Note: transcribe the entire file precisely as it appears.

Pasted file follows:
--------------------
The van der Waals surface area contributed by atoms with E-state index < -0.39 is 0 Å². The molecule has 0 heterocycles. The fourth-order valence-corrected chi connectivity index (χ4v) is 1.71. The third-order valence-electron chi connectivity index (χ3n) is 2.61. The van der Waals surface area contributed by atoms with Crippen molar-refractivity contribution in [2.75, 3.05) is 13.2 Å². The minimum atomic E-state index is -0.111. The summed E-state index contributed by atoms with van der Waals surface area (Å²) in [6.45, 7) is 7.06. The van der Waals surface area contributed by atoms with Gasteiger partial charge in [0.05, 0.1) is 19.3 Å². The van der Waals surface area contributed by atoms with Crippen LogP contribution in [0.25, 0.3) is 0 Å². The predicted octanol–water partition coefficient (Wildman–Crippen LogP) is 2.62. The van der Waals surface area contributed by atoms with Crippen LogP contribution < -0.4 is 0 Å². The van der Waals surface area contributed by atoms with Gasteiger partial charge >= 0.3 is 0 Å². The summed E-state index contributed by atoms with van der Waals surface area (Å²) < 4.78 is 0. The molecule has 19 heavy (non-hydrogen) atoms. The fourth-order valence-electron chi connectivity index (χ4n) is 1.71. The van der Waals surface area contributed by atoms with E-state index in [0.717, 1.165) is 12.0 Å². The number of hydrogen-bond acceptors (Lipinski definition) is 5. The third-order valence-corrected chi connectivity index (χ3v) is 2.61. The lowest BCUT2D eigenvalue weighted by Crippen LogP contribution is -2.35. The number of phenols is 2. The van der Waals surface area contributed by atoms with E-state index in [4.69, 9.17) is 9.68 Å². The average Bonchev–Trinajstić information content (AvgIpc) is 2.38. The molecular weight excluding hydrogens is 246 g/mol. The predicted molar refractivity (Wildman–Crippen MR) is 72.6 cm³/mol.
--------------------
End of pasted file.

The van der Waals surface area contributed by atoms with E-state index < -0.39 is 0 Å². The molecule has 0 heterocycles. The fourth-order valence-corrected chi connectivity index (χ4v) is 1.71. The third-order valence-electron chi connectivity index (χ3n) is 2.61. The van der Waals surface area contributed by atoms with Crippen molar-refractivity contribution in [2.75, 3.05) is 13.2 Å². The minimum atomic E-state index is -0.111. The summed E-state index contributed by atoms with van der Waals surface area (Å²) in [6.45, 7) is 7.06. The van der Waals surface area contributed by atoms with Gasteiger partial charge in [0.05, 0.1) is 19.3 Å². The van der Waals surface area contributed by atoms with Crippen LogP contribution in [0.25, 0.3) is 0 Å². The predicted octanol–water partition coefficient (Wildman–Crippen LogP) is 2.62. The van der Waals surface area contributed by atoms with Crippen LogP contribution < -0.4 is 0 Å². The van der Waals surface area contributed by atoms with Gasteiger partial charge >= 0.3 is 0 Å². The summed E-state index contributed by atoms with van der Waals surface area (Å²) < 4.78 is 0. The molecule has 19 heavy (non-hydrogen) atoms. The fourth-order valence-electron chi connectivity index (χ4n) is 1.71. The van der Waals surface area contributed by atoms with E-state index in [0.717, 1.165) is 12.0 Å². The number of hydrogen-bond acceptors (Lipinski definition) is 5. The third-order valence-corrected chi connectivity index (χ3v) is 2.61. The lowest BCUT2D eigenvalue weighted by Crippen LogP contribution is -2.35. The number of phenols is 2. The van der Waals surface area contributed by atoms with E-state index in [4.69, 9.17) is 9.68 Å². The average Bonchev–Trinajstić information content (AvgIpc) is 2.38. The molecular weight excluding hydrogens is 246 g/mol. The predicted molar refractivity (Wildman–Crippen MR) is 72.6 cm³/mol.